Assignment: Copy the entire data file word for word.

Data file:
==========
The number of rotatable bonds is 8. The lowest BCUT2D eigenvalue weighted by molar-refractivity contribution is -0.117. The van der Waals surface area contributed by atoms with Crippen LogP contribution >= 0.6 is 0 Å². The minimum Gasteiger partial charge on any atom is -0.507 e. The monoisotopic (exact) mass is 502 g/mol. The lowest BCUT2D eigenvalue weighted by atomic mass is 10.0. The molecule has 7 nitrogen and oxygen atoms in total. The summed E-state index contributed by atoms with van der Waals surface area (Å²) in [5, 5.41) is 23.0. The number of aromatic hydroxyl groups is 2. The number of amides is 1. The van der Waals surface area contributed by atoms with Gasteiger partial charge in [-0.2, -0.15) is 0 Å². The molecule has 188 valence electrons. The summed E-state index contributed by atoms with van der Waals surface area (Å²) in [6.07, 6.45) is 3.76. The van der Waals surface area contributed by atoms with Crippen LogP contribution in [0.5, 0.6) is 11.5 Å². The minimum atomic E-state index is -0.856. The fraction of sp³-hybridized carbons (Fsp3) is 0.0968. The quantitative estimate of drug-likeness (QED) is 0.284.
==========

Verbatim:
The number of rotatable bonds is 8. The lowest BCUT2D eigenvalue weighted by molar-refractivity contribution is -0.117. The van der Waals surface area contributed by atoms with Crippen LogP contribution >= 0.6 is 0 Å². The minimum Gasteiger partial charge on any atom is -0.507 e. The monoisotopic (exact) mass is 502 g/mol. The lowest BCUT2D eigenvalue weighted by atomic mass is 10.0. The molecule has 7 nitrogen and oxygen atoms in total. The summed E-state index contributed by atoms with van der Waals surface area (Å²) in [5, 5.41) is 23.0. The number of aromatic hydroxyl groups is 2. The number of amides is 1. The van der Waals surface area contributed by atoms with Gasteiger partial charge in [-0.2, -0.15) is 0 Å². The molecule has 188 valence electrons. The summed E-state index contributed by atoms with van der Waals surface area (Å²) in [6.07, 6.45) is 3.76. The van der Waals surface area contributed by atoms with Crippen LogP contribution in [0.5, 0.6) is 11.5 Å². The minimum atomic E-state index is -0.856. The fraction of sp³-hybridized carbons (Fsp3) is 0.0968. The quantitative estimate of drug-likeness (QED) is 0.284.